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Senate session recordings publicly inaccessible


(The Center Square) — Though dozens of states make their legislative sessions viewable live and on-demand, Pennsylvania stands out.

It’s one of only a few states that offer a live-streaming option but doesn’t make the recordings publicly accessible online.

Though residents can watch House sessions on YouTube after the fact, the same can’t be said for Senate sessions. If one doesn’t watch a live session — which can run for hours during the day or into the night — keeping up takes more legwork.

According to an analysis by the National Conference of State Legislatures, Pennsylvania is one of only four states that don’t archive legislative sessions online. Alabama, Illinois, and Nebraska also do not post sessions online (nor does the Northern Marianas Commonwealth Legislature).

Senate committee hearings can be found online, but not action on the floor. The Pennsylvania House YouTube.

Andrew McGinley, vice president of external affairs for the good-government group Committee of Seventy said that, like the rest of the nation, the commonwealth could do more. While live streaming is “a great step,” video archives would be better still, he said.

“Ensuring people can see what’s happening within the General Assembly is incredibly important and helps people understand their government and hold their elected officials accountable,” McGinley said.

Senate leaders point to a bipartisan consensus on how to run the chamber. Erica Clayton Wright, spokeswoman for Senate President Pro Tempore Kim Ward, told The Center Square each party votes on rules at the beginning of each legislative session, and that’s where video recording procedures are set.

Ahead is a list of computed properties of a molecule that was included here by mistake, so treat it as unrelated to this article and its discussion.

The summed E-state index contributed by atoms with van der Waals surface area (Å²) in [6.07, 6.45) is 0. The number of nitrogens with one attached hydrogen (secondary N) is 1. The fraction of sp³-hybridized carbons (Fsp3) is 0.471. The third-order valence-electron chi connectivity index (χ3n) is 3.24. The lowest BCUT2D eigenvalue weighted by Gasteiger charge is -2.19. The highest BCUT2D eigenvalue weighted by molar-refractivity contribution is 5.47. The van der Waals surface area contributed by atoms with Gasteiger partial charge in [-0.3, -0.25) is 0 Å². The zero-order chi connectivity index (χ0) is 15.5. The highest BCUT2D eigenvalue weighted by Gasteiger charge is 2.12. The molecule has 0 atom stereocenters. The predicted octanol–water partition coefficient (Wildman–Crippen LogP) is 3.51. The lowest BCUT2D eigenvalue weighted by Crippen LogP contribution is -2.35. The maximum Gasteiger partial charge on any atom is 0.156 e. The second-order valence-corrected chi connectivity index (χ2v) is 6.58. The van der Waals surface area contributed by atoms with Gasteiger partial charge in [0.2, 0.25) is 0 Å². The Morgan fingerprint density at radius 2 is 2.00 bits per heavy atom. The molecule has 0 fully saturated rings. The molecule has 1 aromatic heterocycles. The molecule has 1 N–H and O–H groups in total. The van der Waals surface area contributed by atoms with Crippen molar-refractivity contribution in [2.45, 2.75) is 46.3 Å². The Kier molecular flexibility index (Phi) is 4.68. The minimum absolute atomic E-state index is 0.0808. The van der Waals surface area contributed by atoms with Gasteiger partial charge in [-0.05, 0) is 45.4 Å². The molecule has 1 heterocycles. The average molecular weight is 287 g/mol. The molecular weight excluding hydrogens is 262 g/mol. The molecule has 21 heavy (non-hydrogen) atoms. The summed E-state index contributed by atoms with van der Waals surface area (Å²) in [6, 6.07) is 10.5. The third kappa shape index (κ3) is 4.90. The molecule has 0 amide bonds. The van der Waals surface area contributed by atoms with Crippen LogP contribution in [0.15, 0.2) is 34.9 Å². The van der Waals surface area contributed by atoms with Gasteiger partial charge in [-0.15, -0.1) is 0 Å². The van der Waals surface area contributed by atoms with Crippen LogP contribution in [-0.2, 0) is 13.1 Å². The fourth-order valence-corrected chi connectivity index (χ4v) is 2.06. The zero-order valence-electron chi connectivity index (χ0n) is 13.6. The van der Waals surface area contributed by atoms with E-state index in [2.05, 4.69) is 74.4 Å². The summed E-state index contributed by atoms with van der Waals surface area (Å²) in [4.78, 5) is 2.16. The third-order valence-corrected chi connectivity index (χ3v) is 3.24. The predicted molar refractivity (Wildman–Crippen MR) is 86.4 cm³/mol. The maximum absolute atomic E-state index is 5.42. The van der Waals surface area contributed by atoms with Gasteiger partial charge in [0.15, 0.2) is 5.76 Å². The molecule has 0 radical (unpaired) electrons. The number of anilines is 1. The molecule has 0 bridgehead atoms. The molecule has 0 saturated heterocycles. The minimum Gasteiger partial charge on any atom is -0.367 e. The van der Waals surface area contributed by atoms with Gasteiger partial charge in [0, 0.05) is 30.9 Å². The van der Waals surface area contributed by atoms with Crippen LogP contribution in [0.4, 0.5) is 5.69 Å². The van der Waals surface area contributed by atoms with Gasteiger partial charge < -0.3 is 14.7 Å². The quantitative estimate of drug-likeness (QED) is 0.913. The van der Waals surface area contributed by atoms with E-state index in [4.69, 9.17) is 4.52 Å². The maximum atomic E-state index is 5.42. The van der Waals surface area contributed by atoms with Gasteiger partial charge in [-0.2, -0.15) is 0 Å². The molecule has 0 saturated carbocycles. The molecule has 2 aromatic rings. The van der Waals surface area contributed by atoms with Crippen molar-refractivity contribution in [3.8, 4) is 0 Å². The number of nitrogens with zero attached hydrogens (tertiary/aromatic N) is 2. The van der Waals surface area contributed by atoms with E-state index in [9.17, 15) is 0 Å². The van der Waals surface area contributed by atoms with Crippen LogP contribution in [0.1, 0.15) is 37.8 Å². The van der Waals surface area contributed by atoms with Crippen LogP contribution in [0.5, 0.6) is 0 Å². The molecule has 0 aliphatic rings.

“The current Senate rule for video and audio is ‘all caucuses may broadcast and post unedited session videos on their respective Senate caucus websites and social media platforms using the official Senate feed,’” she said. “Both Senate caucuses offer livestream capabilities and will provide unedited video and audio feeds as requested.”

Though session videos can be obtained upon request, default access is sometimes the exception rather than the norm in state government. The Department of Environmental Protection’s Environmental Justice Advisory Board, for example, holds quarterly meetings that can last more than six hours. DEP records the meetings and archives them internally but does not post them publicly.

To watch the meetings after they happen, members of the public must submit a public records request for a copy — unlike EJ boards in at least seven other states, which post videos and board documents online automatically.

Other agencies, like the Pennsylvania Game Commission, post meetings online automatically, but hold public comment periods early on Saturday mornings, which can limit public participation.